The Cradle of Human Kindness

by Sarah Sassoon

I woke up with a beat-bopping, racing heart. It wasn’t Monday morning, having to face the week, although it could have been that, too – rather, it was the adrenalin still running through my system from 24 hours of attending the South African Young Jewish Innovators Gathering, a pioneering initiative spearheaded by the Charles and Lynn Schusterman Family Foundation in conjunction with Sasfin Bank.

As an Australian transplant to South Africa, I come replete with my own brand of Aussie gold exuberance, but I have nothing on Americans like Lynn Schusterman and Seth Cohen, Chair and Director of Network Initiatives, respectively, for the Schusterman Family Foundation, both of whom just bounce with belief and possibility. Unite their energy with their commitment to the core Jewish values of tikkun olam – repairing the world – and being of service to those less fortunate, and you have a dream team that makes a real difference.

Living in South Africa, you want to, need to and (I would say) have to make a difference. Every hand outstretched on the street begs for it. The streets are clamoring for change – profound social change, healing and repair, from street potholes to feeding schemes and education.

Living in the northern suburbs of Johannesburg with three little princes and my own projects focused on improved parenting and writing, I have stuck my head in the proverbial sand to the statistics that were quoted over the weekend. Unemployment is high and rising in South Africa – a problem that is increasingly becoming a global issue – as Shaka Sisulu of Cheesekids pointed out. The youth population is growing by 10 percent per annum, while jobs are only growing by 0.2 percent.

In South Africa, as the renowned Dr. Taddy Blecher (pioneer of the free education movement) pointed out, 16 million people are on social welfare. Children struggle to get a high school certificate because of lack of food or enormous family responsibilities. Many grown men have nothing to get up for in the morning, and they often take their self-loathing out on the women and children around them. The lack of education and jobs leads to high crime rates. The situation can seem desperate and depressing.

Despite taking place in this context, the South African Young Jewish Innovators Gathering wasn’t about doom and gloom. The 50 delegates were all proudly South African, all active and all doing a lot to achieve ubuntu (humanity toward others) in South Africa, which is its birthright.

One of the themes that emerged for me was that of being of service to the Jewish community and the wider African community. This is a Jewish duty, calling and legacy. “We can build people, open doors for them and do it as the Jewish people,” said Helen Lieberman, founder of Ikamva Labantu, a massive welfare movement largely based in Cape Town, in her closing talk. In other words, we must pay our Jewish blessings forward.

And are we all not blessed, especially those of us South African Jews living in the northern suburbs? We have education, comfort and moreover a moral Jewish compass. Rav Ramon Widmonte, through Jewish text study, demonstrated dramatically that God wants us to have a voice in this world. To argue, as Abraham did, for a better world. To use that voice in demanding and creating change.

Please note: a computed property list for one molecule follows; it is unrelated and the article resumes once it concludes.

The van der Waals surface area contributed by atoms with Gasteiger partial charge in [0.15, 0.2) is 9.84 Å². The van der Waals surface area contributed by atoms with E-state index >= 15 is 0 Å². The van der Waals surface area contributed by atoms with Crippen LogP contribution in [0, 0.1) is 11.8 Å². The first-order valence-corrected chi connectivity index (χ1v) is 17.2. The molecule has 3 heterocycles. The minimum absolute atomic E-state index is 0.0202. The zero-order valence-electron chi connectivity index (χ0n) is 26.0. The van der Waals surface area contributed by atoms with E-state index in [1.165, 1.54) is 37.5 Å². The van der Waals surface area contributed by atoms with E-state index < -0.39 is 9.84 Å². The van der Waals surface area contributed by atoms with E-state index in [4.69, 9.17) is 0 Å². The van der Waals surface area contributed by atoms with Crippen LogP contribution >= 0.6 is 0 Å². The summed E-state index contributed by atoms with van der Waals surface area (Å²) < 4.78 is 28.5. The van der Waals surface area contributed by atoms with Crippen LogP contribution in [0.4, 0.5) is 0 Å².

The weekend was full of these voices. Voices and hands that innovate urban gardens, promote Jewish digital education for children, place doctors in rural areas and create South African “good news” platforms, amongst many others. They demonstrate through their actions what any individual can do.

Of course, it is all well and good to be told, “You’re powerful,” “You have a voice,” but when it is crunch time, taking action on a trailblazing Jewish or social idea can be pretty daunting. For anyone out there who is as dumbfounded as I am on how to get started, here are three tips gleaned from awesome people who have succeeded in doing tremendous things:

  1. Naivete is the mother of all invention”: Dr. Taddy Blecher said that for him to begin his free university with four people (who acted as the lecturers, administration and cleaning staff) in an empty downtown building was a case of naivete – of following the German proverb, “Just begin to weave and God will provide the thread.”
  2. Start Small: This was one of the key closing points that Seth Cohen made at the conference. One small thing leads to another. Set small goals, do small acts and slowly but surely you can create change. Like Helen Lieberman, who a few months ago struck up a conversation with a well-spoken Congolese waiter in Cape Town, found out that he is a professor of pharmacology, made one phone call and helped him get a job as a lecturer as University of Cape Town.
  3. Network, network, network!: Of course, inter-connectivity was what much of the conference was about (check out the Schusterman Foundation’s uber-fun clip on this theme). You are not alone in wanting to change the world. Genuine social innovators are happy to help, mentor and share their experiences.

I urge anyone interested in making a difference to look up the conference, surf the websites of those social entrepreneurs creating change in the world and to join them. Start small. Who knows where it may lead you and the world. If there is anything I learned over the weekend, it is that together we can create the cradle of human kindness – which is perhaps the whole point of life after all.

Sarah Sassoon is a freelance writer and blogger living in Johannesburg. She runs the popular women’s blog, Mother’s Rights.